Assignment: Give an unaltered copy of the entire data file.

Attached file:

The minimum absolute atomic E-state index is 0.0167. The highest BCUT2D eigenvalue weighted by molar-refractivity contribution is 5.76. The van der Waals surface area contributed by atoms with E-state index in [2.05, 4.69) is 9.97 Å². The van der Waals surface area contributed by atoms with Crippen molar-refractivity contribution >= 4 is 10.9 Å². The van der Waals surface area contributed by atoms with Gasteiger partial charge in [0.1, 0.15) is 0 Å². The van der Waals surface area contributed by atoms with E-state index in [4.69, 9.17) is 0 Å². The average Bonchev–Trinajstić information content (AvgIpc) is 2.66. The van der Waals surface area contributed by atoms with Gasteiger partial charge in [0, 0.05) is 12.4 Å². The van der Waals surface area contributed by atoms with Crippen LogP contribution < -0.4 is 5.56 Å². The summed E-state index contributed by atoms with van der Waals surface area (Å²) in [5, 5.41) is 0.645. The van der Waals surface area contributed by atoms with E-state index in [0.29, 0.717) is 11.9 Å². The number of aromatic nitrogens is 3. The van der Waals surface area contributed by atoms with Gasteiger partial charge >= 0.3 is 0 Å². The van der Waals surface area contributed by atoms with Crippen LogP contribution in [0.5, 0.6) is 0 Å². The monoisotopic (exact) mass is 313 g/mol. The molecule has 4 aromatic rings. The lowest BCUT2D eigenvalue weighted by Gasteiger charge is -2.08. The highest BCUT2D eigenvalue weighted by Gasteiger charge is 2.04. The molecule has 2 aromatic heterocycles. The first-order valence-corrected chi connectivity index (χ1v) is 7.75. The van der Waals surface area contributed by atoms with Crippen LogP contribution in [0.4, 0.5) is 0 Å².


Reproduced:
The minimum absolute atomic E-state index is 0.0167. The highest BCUT2D eigenvalue weighted by molar-refractivity contribution is 5.76. The van der Waals surface area contributed by atoms with E-state index in [2.05, 4.69) is 9.97 Å². The van der Waals surface area contributed by atoms with Crippen molar-refractivity contribution >= 4 is 10.9 Å². The van der Waals surface area contributed by atoms with Gasteiger partial charge in [0.1, 0.15) is 0 Å². The van der Waals surface area contributed by atoms with E-state index in [4.69, 9.17) is 0 Å². The average Bonchev–Trinajstić information content (AvgIpc) is 2.66. The van der Waals surface area contributed by atoms with Gasteiger partial charge in [0, 0.05) is 12.4 Å². The van der Waals surface area contributed by atoms with Crippen LogP contribution < -0.4 is 5.56 Å². The summed E-state index contributed by atoms with van der Waals surface area (Å²) in [5, 5.41) is 0.645. The van der Waals surface area contributed by atoms with E-state index in [0.29, 0.717) is 11.9 Å². The number of aromatic nitrogens is 3. The van der Waals surface area contributed by atoms with Gasteiger partial charge >= 0.3 is 0 Å². The van der Waals surface area contributed by atoms with Crippen LogP contribution in [0.5, 0.6) is 0 Å². The monoisotopic (exact) mass is 313 g/mol. The molecule has 4 aromatic rings. The lowest BCUT2D eigenvalue weighted by Gasteiger charge is -2.08. The highest BCUT2D eigenvalue weighted by Gasteiger charge is 2.04. The molecule has 2 aromatic heterocycles. The first-order valence-corrected chi connectivity index (χ1v) is 7.75. The van der Waals surface area contributed by atoms with Crippen LogP contribution in [0.4, 0.5) is 0 Å².